Reference > Quotations > Hoyt & Roberts, comps. > Hoyt’s New Cyclopedia of Practical Quotations
Hoyt & Roberts, comps.  Hoyt’s New Cyclopedia of Practical Quotations.  1922.
  J’avais vu les grands, mais je n’avais pas vu les petits.
  I had seen the great, but I had not seen the small.
        Alfieri—Reason for Changing his Democratic Opinions.
Nè spegner può per star nell’acqua il foco;
Nè può stato mutar per mutar loco.
  Such fire was not by water to be drown’d,
  Nor he his nature changed by changing ground.
        Ariosto—Orlando Furioso. XXVIII. 89.
Joy comes and goes, hope ebbs and flows
  Like the wave;
Change doth unknit the tranquil strength of men.
  Love lends life a little grace,
  A few sad smiles; and then,
  Both are laid in one cold place,
    In the grave.
        Matthew Arnold—A Question. St. 1.
Il n’y a rien de changé en France; il n’y a qu’un Français de plus.
  Nothing has changed in France, there is only a Frenchman the more.
        Proclamation pub. in the Moniteur, April, 1814, as the words of Comte D’Artois (afterwards Charles X), on his entrance into Paris. Originated with Count Beugnot. Instigated by Talleyrand. See M. de Vaulabelle—Hist. des Deux Restaurations. 3d Édit. II. Pp. 30, 31. Also Contemporary Review, Feb., 1854.
Earth changes, but thy soul and God stand sure.
        Robert Browning—Rabbi Ben Ezra. St. 27.
Weep not that the world changes—did it keep
A stable, changeless state, it were cause indeed to weep.
Full from the fount of Joy’s delicious springs
Some bitter o’er the flowers its bubbling venom flings.
        Byron—Chide Harold. Canto I. St. 82.
    I am not now
That which I have been.
        Byron—Chide Harold. Canto IV. St. 185.
And one by one in turn, some grand mistake
Casts off its bright skin yearly like the snake.
        Byron—Don Juan. Canto V. St. 21.
A change came o’er the spirit of my dream.
        Byron—Dream. St. 3.
Shrine of the mighty! can it be,
That this is all remains of thee?
        Byron—Giaour. L. 106.
How chang’d since last her speaking eye
Glanc’d gladness round the glitt’ring room,
Where high-born men were proud to wait—
Where Beauty watched to imitate.
        Byron—Parisina. St. 10.
  To-day is not yesterday: we ourselves change; how can our Works and Thoughts, if they are always to be the fittest, continue always the same? Change, indeed, is painful; yet ever needful; and if Memory have its force and worth, so also has Hope.
        Carlyle—Essays. Characteristics.
  Tempora mutantur, nos et mutamur in illis. Astra regunt homines, sed regit astra Deus.
  Times change and we change with them. The stars rule men but God rules the stars. Cellarius—Harmonia Macrocosmica. (1661). The phrase “Tempora mutantur” or “Omnia mutantur” attributed by Borbonius to Emperor Lotharius I, in Delitiæ Poetarum Germanorum. Cicero—De Officiis. Bk. I. Ch. 10. Ovid—Metamor. Bk. III. 397. Lactantius. Bk. III. Fable V. Holinshed—Description of Great Britain. (1571).
  Sancho Panza by name is my own self, if I was not changed in my cradle.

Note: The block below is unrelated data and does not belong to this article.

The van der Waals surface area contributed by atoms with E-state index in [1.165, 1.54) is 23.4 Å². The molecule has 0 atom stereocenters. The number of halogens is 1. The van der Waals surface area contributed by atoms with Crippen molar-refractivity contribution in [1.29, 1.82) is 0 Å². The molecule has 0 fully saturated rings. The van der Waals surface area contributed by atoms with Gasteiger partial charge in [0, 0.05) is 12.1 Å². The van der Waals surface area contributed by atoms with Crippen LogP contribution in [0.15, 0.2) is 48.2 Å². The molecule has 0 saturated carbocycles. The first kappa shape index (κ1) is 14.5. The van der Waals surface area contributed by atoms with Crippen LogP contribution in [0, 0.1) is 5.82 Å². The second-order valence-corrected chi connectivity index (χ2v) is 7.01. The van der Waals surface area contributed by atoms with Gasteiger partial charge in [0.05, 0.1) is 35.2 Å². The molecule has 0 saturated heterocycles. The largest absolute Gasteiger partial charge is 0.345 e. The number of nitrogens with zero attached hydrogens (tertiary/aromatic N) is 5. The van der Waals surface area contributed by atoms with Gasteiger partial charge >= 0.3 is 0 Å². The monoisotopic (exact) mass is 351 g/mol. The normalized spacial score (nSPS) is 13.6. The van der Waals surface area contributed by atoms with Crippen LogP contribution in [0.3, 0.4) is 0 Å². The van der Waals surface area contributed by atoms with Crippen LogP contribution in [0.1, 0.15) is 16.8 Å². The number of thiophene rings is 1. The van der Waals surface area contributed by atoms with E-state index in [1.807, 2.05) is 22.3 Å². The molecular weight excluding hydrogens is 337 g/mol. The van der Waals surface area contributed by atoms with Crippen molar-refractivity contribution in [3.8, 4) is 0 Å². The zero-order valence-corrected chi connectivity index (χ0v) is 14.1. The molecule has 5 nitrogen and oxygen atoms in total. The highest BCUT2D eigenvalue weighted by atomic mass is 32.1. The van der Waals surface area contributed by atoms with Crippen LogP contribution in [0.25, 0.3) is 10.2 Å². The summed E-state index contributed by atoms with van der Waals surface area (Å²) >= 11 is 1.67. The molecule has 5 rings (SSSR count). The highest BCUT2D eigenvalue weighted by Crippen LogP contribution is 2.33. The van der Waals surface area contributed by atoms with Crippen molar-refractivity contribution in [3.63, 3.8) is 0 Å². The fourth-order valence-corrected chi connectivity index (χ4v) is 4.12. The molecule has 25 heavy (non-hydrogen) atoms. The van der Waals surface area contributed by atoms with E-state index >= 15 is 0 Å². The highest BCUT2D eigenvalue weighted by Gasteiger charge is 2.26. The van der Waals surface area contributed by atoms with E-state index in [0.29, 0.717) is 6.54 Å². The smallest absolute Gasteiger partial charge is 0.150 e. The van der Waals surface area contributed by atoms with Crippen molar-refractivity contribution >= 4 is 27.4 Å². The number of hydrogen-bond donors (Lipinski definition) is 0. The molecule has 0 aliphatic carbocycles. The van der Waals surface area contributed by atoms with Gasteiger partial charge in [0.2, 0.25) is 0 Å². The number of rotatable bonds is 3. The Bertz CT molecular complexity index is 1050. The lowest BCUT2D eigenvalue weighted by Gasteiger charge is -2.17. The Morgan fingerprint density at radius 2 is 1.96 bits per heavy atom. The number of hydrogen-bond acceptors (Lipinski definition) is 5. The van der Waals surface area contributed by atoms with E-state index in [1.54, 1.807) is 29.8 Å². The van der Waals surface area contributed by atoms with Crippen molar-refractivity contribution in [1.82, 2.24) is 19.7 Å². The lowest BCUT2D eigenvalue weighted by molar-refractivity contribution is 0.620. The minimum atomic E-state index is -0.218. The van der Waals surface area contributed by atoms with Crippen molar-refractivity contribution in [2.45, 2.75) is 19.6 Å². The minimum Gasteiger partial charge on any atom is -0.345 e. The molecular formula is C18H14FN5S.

Cervantes—Don Quixote. Pt. II. Ch. XXX.
  An id exploratum cuiquam potest esse, quomodo sese habitarum sit corpus, non dico ad annum sed ad vesperam?
  Can any one find out in what condition his body will be, I do not say a year hence, but this evening?
        Cicero—De Finibus Bonorum et Malorum. II. 228.
  Non tam commutandarum, quam evertendarum rerum cupidi.
  Longing not so much to change things as to overturn them.
        Cicero—De Officiis. II. 1.
  Nihil est aptius ad delectationem lectoris quam temporum varietates fortunæque vicissitudines.
  There is nothing better fitted to delight the reader than change of circumstances and varieties of fortune.
        Cicero—Epistles. V. 12.
  Nemo doctus unquam (multa autem de hoc genere scripta sunt) mutationem consili inconstantiam dixit esse.
  No sensible man (among the many things that have been written on this kind) ever imputed inconsistency to another for changing his mind.
        Cicero—Epistolæ ad Atticus. XVI. 7. 3.
Asperius nihil est humili cum surgit in altum.
  Nothing is more annoying than a low man raised to a high position.
        Claudianus—In Eutropium. I. 181.
Still ending, and beginning still.
        Cowper—The Task. Bk. III. L. 627.
On commence par être dupe,
On finit par être fripon.
  We begin by being dupe, and end by being rogue.
        Deschamps—Réflexion sur le Jeu.
Change is inevitable in a progressive country,
Change is constant.
        Benj. Disraeli—Edinburgh, Oct. 29, 1867.
Will change the Pebbles of our puddly thought
To Orient Pearls.
        Du Bartas—Divine Weekes and Workes, Second Week, Third Day. Pt. 1.
Good to the heels the well-worn slipper feels
  When the tired player shuffles off the buskin;
A page of Hood may do a fellow good
  After a scolding from Carlyle or Ruskin.
        Holmes—How not to Settle It.
Nor can one word be chang’d but for a worse.
        Homer—Odyssey. Bk. VIII. L. 192. Pope’s trans.
Non si male nunc et olim
Sic erit.
  If matters go badly now, they will not always be so.
        Horace—Carmina. II. 10. 17.
Plerumque gratæ divitibus vices.
  Change generally pleases the rich.
        Horace—Carmina. III. 29. 13.
Non sum qualis eram.
  I am not what I once was.
        Horace—Carmina. IV. 1. 3.